By Ian Murray, SoE Executive Director
These are dangerous times for all of us – and not just because our society faces its greatest threat to life since the Second World War.
The Covid-19 virus has resulted in the most draconian steps ever taken by a British government in peacetime. Indeed, it could be argued that the restrictions ordered by the government to reduce the spread of the deadly strain of coronavirus are far more severe than anything imposed during the 1939-1945 conflict.
While the threat to life and limb was very real during the dark days of the war, few were restricted in their daily lives. Pubs, theatres and restaurants remained open (after a short period of closure at the outbreak of hostilities), schools were not shut, and stores remained busy if depleted in their offerings.
But the enemy was different then and certainly the public were expected to understand that some curbs on individual freedoms were necessary. In particular, the issue of identification papers was meant to ensure spies were easier to identify and there was some implementation of curfews and travel restrictions.
The media also found itself facing new restrictions. The Ministry of Information (MOI) was created – an altered version of a similar department created during the First World War – to censor sensitive information that might aid the enemy or damage morale on the home front. It worked on a principle of self-enforcement. Newspapers were issued with guidance about topics that were subject to censorship and invited to submit any story that might be covered by so-called ‘Defence Notices’. Submitted stories would be scrutinised by the censor and redacted in accordance with the guidelines. Any information of potential military significance – from weather reports, to the exact location of troops – would be removed.
If a story was suitable for publication, it would be returned to the newspaper bearing an official stamp, with any changes marked in blue pencil. Any story that was not ‘Passed for Censorship’ was liable for prosecution if it were found to contravene the guidelines. Reports directly issued by the MOI were censored before release.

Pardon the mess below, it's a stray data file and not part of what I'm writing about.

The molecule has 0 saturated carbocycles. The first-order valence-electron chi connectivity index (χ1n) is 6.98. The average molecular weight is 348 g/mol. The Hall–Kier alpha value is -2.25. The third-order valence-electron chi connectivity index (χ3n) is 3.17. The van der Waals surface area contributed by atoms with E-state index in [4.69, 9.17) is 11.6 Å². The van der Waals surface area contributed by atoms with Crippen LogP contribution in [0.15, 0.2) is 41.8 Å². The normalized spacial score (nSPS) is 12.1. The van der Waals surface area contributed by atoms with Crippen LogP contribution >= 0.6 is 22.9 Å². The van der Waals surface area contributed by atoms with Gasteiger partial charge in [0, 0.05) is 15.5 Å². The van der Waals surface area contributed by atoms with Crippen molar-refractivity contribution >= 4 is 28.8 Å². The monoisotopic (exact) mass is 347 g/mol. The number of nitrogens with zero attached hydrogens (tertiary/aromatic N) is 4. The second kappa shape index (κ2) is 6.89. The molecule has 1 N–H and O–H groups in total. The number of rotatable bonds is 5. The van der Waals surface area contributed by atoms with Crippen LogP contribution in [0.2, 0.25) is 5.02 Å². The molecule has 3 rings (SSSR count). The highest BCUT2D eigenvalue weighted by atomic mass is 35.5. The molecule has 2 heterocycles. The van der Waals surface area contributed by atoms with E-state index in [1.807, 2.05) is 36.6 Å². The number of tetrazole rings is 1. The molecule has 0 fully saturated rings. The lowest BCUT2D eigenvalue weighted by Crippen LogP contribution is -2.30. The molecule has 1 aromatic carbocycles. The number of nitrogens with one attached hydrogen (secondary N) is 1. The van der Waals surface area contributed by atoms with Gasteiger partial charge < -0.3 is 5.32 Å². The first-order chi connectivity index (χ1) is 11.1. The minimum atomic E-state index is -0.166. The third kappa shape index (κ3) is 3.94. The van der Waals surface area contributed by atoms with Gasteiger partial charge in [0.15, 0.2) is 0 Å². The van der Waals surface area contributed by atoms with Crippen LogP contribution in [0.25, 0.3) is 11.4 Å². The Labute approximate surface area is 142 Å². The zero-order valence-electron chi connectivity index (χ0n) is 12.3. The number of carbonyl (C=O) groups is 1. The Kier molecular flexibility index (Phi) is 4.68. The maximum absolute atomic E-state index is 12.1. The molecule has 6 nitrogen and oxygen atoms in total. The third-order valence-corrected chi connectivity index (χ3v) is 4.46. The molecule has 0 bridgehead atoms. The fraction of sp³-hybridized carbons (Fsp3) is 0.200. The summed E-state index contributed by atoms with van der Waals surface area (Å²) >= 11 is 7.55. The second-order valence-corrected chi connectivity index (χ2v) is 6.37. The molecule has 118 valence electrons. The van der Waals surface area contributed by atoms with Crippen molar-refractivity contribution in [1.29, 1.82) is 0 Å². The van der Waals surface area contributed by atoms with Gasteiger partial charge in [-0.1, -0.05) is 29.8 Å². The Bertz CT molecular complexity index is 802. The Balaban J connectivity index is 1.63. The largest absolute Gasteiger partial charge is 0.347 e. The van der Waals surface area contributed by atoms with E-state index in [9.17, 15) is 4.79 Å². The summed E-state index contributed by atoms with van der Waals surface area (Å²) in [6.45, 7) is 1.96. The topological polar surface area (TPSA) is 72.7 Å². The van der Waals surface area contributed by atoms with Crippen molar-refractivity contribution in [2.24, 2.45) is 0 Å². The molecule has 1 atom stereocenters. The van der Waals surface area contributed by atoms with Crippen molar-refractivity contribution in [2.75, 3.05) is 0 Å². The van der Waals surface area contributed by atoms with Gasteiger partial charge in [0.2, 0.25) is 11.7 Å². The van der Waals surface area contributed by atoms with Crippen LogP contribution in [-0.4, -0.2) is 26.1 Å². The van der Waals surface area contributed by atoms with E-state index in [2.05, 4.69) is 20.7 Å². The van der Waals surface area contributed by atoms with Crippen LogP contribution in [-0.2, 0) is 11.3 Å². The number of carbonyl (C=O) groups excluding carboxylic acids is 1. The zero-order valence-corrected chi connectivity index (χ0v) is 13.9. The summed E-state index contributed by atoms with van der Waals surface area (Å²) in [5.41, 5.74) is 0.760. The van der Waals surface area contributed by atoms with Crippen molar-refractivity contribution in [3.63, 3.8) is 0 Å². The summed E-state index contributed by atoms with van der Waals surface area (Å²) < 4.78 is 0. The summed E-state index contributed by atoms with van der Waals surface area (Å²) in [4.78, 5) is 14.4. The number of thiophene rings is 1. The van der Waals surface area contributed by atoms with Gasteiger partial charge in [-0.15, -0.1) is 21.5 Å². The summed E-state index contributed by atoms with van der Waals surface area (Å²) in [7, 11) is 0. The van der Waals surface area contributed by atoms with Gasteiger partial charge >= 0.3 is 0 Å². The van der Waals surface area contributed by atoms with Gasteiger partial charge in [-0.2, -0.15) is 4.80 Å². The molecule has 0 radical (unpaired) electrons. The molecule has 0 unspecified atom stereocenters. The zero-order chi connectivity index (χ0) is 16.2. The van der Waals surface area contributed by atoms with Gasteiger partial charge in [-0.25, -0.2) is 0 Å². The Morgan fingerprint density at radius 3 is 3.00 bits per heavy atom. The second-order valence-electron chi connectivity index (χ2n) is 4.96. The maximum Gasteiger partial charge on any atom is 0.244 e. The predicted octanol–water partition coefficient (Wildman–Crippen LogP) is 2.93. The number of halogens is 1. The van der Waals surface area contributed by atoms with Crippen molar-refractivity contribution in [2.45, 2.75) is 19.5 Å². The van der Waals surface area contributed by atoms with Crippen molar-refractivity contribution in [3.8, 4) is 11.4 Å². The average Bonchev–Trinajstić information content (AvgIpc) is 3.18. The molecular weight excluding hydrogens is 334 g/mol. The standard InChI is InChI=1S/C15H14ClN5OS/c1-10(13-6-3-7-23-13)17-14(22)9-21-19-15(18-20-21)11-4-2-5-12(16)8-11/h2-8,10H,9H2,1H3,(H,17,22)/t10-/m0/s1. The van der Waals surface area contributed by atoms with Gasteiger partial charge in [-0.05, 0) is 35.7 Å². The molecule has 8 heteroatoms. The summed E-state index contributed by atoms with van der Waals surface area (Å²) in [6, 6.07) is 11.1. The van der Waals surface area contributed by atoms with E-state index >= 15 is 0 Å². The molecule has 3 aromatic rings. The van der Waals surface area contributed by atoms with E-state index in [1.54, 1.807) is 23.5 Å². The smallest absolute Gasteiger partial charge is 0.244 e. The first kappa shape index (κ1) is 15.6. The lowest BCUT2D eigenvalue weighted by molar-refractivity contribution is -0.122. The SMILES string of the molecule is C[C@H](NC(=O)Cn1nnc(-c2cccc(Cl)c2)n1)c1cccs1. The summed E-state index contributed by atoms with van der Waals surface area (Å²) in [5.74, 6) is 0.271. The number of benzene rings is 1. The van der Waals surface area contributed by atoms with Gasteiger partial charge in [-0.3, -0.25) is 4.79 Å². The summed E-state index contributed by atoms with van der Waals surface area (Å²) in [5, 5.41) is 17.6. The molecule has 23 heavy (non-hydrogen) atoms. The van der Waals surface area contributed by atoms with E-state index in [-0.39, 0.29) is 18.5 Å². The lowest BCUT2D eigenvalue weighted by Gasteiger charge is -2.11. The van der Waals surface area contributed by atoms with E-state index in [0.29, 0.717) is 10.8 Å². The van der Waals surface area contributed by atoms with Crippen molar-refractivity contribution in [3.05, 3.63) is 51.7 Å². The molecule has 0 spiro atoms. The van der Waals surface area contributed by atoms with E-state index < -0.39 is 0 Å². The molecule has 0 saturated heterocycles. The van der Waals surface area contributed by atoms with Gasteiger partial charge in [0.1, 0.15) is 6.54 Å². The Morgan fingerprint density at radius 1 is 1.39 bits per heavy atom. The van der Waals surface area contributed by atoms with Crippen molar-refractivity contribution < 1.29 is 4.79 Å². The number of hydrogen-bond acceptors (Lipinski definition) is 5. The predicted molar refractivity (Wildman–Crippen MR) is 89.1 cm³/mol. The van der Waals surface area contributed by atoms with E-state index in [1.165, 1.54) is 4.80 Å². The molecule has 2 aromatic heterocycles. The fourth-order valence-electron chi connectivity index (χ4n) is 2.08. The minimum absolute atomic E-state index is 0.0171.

The system was designed to strike a balance between press freedom and national security.
The MOI was dissolved in March 1946, with its residual functions passing to the Central Office of Information (COI). The need to carry identification papers disappeared in 1953. Since then the British public has remained immune to calls for the need to issue ID cards to all citizens and equally resistant to the idea of government interference in the distribution of news and information.
Bodies such as the Society of Editors (SoE) have worked in recent times to ensure that government encroachment into what is considered the truth is not created through the back door. The present on-going debate regarding the proposed Online Harms Bill, an attempt by government to clampdown on abuse and dangerous content on the internet, has raised concerns over freedom of the press and freedom of expression.
The government appears to have backed away, for now, from using the new laws to tackle disinformation (fake news) after concerns voiced by the SoE and others that this ran the risk of creating an Orwellian Ministry of Truth.
Yet as the UK faces the prospect of further controls on civil liberties, such as reductions in freedom of movement, we must remain ever vigilant for attempts to curtail the rights to freedom of expression that underpin any liberal, democratic society.
It is a small step from the issuing of papers giving permission for citizens to leave their homes, such as in Italy – and only truly enforceable in a society where identification cards are carried -, and restrictions on debate over the way the virus is being tackled.